THE hospitality business in Tobago is becoming very difficult, as hoteliers are reporting zero per cent occupancy rates, according to some guest house and hotel owners during a stakeholders’ meeting at Rovanel’s Resort last Sunday evening. The meeting was hosted by the Tobago chapter of the Chamber of Industry and Commerce.
The businessmen blamed the inefficiency of the air and sea bridge and are already predicting a dull Easter and Jazz Festival season. President of the Tobago Hotel and Tourism Association Chris James said Tobago’s hotel industry must brace for a further devastation, as the return of the T&T Spirit to sea is uncertain.
James said the occupancy rate is under 30 per cent, whereas the region’s is at 72 to 74 per cent. “What’s worse is that we are 40 per cent down on the region, so we are not only doing badly in occupancy, our rate is 40 per cent less – that’s for the hotels. For the guest houses it’s worse, where the small guest houses’ occupancy is 24 per cent and their rate is 60 per cent lower than the region.”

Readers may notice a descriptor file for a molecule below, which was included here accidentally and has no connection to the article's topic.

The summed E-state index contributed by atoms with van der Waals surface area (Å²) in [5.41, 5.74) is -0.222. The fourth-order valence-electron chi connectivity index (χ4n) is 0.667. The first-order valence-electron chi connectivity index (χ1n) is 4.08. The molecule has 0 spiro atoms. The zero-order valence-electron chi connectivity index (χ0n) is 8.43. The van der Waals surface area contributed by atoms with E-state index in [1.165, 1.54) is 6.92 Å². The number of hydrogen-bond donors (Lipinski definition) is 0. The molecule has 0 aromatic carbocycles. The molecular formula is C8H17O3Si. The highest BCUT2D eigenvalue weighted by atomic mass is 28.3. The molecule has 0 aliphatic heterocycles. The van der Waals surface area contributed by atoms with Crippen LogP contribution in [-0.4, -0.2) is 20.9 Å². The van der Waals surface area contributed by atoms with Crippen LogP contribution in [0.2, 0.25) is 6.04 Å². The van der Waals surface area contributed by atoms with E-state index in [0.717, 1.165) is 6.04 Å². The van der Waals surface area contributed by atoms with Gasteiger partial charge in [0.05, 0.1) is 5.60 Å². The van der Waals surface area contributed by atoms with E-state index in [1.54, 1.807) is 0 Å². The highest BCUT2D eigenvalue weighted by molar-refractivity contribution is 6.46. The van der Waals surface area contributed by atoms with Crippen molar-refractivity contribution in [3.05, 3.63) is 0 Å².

He said this decline began back in 2007 and had continued for ten years. “St Lucia grew by 11 per cent last year, so now their occupancy rate is 72 per cent, and their average rate is $408. So we are way below occupancy of destination marketing of Tobago for a number of years, especially in the last 12 to 18 months.
“We have lost overseas representatives in Germany and the US. “Now it’s our direct flights at a disadvantage; we are at risk of losing those also.”
James dismissed comments by the government about Tobago’s tourism product needing improvement, saying Tobago‘s product standard and quality is above the regional average in all areas, including customer service, as stated on Trip Advisor.
“The air and sea bridge has become important for our market, since we are already doing so badly in the international market that the domestic market is what we now rely on. Last year in April-May we have lost that market by at least 50 per cent...we seem to be doing everything we can to kill it even more: they are now closing the airport from March 6 to May 5 from 10 at night to 6 am.” Guests arriving on both domestic and international flights will be affected by this schedule change.
James said the association has not done any marketing in Trinidad for over a year because the air and sea bridge issues continue to leave domestic visitors disgruntled.